Study Type : Interventional  (Clinical Trial)
Actual Enrollment : 151 participants
Intervention Model: Single Group Assignment
Intervention Model Description: Preoperative CT-Guided Microcoil Localization (CTML) and Fluoroscopic-Guided Video-Assisted Thoracoscopic (VATS) Wedge Resection of Small Peripheral Pulmonary Nodules (SPPN)
Masking: None (Open Label)
Primary Purpose: Treatment
Official Title: Thoracoscopic Resection of Subcentimetre Lung Nodules After Localization Using Percutaneous Inserted Platinum Microcoil Under CT Guidance: a Pilot Study
Study Start Date : April 2003
Primary Completion Date : December 30, 2017
Study Completion Date : December 30, 2017

Resource links provided by the National Library of Medicine

U.S. FDA Resources

Arm Intervention/treatment
Experimental: Surgical Arm
Preoperative CT-Guided Microcoil Localization (CTML) and Fluoroscopic-Guided Video-Assisted Thoracoscopic (VATS) Wedge Resection of Small Peripheral Pulmonary Nodules (SPPN)
Procedure: microcoil insertion and excision
The objective of this study is to determine if subcentimetre pulmonary nodules can be accurately and safely excised by endoscopic stapling devices after they have been localized using CT and marked with a microcoil device.



Primary Outcome Measures :
  1. pulmonary nodule excision with microcoil [ Time Frame: 6 years ]
    Thoracotomy and excision rates


Secondary Outcome Measures :
  1. Recurrence and death from lung cancer [ Time Frame: 10 years ]
    Death or CT recurrence of lung cancer



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Ages Eligible for Study:   18 Years and older   (Adult, Senior)
Sexes Eligible for Study:   All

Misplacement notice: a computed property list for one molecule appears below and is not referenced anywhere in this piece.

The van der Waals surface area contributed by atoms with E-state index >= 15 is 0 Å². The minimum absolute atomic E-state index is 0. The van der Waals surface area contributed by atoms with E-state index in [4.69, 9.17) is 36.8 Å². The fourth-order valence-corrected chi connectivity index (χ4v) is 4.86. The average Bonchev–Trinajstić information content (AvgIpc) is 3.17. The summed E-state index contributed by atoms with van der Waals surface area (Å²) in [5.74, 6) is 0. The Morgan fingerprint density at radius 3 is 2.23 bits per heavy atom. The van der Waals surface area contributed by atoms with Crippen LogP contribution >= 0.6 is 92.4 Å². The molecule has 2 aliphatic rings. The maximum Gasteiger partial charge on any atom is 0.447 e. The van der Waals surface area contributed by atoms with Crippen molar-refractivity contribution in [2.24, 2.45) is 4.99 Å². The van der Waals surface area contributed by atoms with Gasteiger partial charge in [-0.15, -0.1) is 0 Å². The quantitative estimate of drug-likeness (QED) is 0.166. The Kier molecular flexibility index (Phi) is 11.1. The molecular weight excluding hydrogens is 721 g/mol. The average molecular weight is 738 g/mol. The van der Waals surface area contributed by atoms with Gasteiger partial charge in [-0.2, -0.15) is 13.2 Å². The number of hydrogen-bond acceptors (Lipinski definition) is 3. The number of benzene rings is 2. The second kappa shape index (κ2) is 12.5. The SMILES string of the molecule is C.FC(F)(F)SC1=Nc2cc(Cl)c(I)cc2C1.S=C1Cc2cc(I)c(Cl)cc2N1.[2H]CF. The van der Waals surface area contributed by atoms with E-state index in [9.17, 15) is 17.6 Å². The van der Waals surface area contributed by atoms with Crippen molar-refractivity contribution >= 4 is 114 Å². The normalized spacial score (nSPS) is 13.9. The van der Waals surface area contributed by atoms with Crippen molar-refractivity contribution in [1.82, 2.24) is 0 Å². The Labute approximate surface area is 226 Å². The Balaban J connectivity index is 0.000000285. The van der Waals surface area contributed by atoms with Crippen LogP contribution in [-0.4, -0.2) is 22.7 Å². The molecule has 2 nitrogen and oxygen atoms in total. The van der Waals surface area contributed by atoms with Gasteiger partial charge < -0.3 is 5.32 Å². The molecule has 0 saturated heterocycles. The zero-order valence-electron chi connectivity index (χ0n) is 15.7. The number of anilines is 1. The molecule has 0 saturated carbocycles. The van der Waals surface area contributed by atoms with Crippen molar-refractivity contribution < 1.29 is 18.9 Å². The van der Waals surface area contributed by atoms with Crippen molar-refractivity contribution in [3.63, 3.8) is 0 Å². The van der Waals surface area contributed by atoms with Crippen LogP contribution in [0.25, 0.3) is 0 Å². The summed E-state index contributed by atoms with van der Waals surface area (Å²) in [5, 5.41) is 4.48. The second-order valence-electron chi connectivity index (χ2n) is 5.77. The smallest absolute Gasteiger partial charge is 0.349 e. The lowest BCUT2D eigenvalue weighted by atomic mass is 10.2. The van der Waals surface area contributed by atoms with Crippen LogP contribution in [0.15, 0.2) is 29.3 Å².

Accepts Healthy Volunteers:   No
Criteria

Inclusion Criteria:

  • subcentimetre lung nodule

Exclusion Criteria:


Information from the National Library of Medicine

To learn more about this study, you or your doctor may contact the study research staff using the contact information provided by the sponsor.

Please refer to this study by its ClinicalTrials.gov identifier (NCT number): NCT00323089


Locations
Canada, British Columbia
Richard Finley
Vancouver, British Columbia, Canada, V7V3A2
Sponsors and Collaborators
University of British Columbia
Investigators
Principal Investigator: Richard Finley, MD The University of British Columbia

Responsible Party: Richard Finley, Principal Investigator, University of British Columbia
ClinicalTrials.gov Identifier: NCT00323089     History of Changes
Other Study ID Numbers: H02-70562
04-0048 ( Other Grant/Funding Number: BC Lung Association )
20R42080 ( Other Grant/Funding Number: BC Lung Association )
First Posted: May 9, 2006    Key Record Dates
Last Update Posted: January 25, 2018
Last Verified: January 2018
Individual Participant Data (IPD) Sharing Statement:
Plan to Share IPD: No

Studies a U.S. FDA-regulated Drug Product: No
Studies a U.S. FDA-regulated Device Product: No

Keywords provided by Richard Finley, University of British Columbia:
microcoil
subcentimetre nodules